CHARLOTTE, N.C. -- More Americans are using marijuana and it turns out it's not uncommon for pets to accidentally consume it.
- While veterinarians say the impact of consuming marijuana is usually pretty minimal they do recommend getting them into a veterinarian office
- As states have started legalizing marijuana there have been more cases
- Veterinarians aren't required to report people who bring in a pet who's consumed marijuana
“Often their pupils are dilated and you can tell they appear to be under the influence of something,” said Urgent Vet Pet Clinic Dr. Jim Dobies. “Mostly young dogs, whether it be brownies or gummies or any other type of eatable product, if it tastes good to a human it's going to taste good to a dog.”
While veterinarians say the impact of consuming marijuana is usually pretty minimal they do recommend getting them into a veterinarian office.
“We induce vomiting and then administer activated charcoal which helps to bind to the toxin and get it out of the system,” Dobies said.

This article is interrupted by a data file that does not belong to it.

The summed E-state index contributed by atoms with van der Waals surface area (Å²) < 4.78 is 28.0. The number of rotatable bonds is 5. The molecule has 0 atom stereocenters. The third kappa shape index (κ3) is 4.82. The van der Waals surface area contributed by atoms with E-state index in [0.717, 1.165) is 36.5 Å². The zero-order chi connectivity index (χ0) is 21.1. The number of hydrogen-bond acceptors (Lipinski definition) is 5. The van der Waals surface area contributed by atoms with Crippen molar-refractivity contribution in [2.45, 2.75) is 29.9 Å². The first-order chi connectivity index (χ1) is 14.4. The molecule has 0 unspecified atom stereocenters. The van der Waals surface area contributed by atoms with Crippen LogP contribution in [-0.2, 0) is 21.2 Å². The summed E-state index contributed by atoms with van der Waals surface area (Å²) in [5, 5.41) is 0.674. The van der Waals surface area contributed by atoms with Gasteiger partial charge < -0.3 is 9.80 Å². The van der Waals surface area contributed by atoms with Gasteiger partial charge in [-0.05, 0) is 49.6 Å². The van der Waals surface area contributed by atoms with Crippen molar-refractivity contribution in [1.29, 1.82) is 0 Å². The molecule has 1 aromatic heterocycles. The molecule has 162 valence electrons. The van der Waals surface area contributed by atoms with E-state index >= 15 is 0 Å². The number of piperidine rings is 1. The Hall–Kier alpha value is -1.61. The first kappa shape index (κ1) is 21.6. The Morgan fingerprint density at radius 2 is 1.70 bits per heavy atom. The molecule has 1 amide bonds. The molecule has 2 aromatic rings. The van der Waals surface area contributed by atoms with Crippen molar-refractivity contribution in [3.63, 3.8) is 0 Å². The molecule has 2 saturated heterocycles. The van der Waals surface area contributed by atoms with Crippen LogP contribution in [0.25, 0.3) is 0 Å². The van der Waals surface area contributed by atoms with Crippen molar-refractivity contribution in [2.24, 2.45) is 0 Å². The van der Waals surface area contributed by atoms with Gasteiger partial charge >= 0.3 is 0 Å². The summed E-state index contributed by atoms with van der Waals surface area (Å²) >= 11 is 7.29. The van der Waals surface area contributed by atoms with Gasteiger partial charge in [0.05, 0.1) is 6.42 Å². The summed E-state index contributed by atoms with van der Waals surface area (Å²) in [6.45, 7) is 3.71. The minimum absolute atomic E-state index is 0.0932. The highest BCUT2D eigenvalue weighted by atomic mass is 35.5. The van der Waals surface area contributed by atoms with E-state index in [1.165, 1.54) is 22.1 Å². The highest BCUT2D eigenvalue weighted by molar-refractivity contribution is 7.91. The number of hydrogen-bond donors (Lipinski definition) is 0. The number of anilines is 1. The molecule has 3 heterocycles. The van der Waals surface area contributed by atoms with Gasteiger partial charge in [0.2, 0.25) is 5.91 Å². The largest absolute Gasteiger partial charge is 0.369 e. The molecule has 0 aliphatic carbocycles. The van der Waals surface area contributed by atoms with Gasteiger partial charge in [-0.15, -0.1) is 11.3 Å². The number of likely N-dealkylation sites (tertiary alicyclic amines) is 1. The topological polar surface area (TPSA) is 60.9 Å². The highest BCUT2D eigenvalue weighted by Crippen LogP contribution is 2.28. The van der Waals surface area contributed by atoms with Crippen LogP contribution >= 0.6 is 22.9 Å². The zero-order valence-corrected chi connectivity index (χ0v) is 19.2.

Dobies said he gets a couple cases a month but nationally there's been a spike.
Dr. Mike Toper is the president of the American Veterinary Medical Foundation and said as states have started legalizing marijuana there have been more cases.
He said the number of calls to the Pet Poison Helpline for accidental marijuana consumption is up 448 percent over six years.
“You should go to either you primary care vet or an urgent vet,” Dobies said. “I would not wait until everything is okay especially if you're seeing side effects.”
He said if those facilities aren’t open owners should take their pet to an animal hospital.
But there is the argument, just like for humans, that marijuana could have benefits for animals.
Toper said the evidence isn't clear but he wouldn't be surprised if it's eventually legal for vets to prescribe it.
“It's just a matter of time, however the legal structure around marijuana use is done nationally,” Toper said.
Until then vets recommend humans who have marijuana to secure it so pets can stay clean.
Dobies said veterinarians aren't required to report people who bring in a pet who's consumed marijuana.
Toper said the majority of cases are animals who accidentally consume marijuana but there are some cases where humans intentionally give it.